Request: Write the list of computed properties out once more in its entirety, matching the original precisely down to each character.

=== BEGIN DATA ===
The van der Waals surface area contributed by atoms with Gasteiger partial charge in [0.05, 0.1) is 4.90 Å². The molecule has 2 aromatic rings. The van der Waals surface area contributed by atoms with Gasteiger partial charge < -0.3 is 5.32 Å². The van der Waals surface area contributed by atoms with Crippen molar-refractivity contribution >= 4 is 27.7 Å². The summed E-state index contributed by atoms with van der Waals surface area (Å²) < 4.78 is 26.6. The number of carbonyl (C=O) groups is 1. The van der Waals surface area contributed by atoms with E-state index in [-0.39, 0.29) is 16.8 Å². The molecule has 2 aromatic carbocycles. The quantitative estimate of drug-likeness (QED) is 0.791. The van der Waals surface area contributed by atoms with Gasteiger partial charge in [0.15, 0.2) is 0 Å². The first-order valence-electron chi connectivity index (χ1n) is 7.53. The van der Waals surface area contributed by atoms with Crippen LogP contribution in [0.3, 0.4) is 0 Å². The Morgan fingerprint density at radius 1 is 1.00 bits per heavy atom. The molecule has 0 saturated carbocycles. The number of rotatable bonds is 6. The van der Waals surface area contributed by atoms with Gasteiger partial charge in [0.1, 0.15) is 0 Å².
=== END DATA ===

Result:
The van der Waals surface area contributed by atoms with Gasteiger partial charge in [0.05, 0.1) is 4.90 Å². The molecule has 2 aromatic rings. The van der Waals surface area contributed by atoms with Gasteiger partial charge < -0.3 is 5.32 Å². The van der Waals surface area contributed by atoms with Crippen molar-refractivity contribution >= 4 is 27.7 Å². The summed E-state index contributed by atoms with van der Waals surface area (Å²) < 4.78 is 26.6. The number of carbonyl (C=O) groups is 1. The van der Waals surface area contributed by atoms with E-state index in [-0.39, 0.29) is 16.8 Å². The molecule has 2 aromatic carbocycles. The quantitative estimate of drug-likeness (QED) is 0.791. The van der Waals surface area contributed by atoms with Gasteiger partial charge in [0.15, 0.2) is 0 Å². The first-order valence-electron chi connectivity index (χ1n) is 7.53. The van der Waals surface area contributed by atoms with Crippen LogP contribution in [0.3, 0.4) is 0 Å². The Morgan fingerprint density at radius 1 is 1.00 bits per heavy atom. The molecule has 0 saturated carbocycles. The number of rotatable bonds is 6. The van der Waals surface area contributed by atoms with Gasteiger partial charge in [0.1, 0.15) is 0 Å².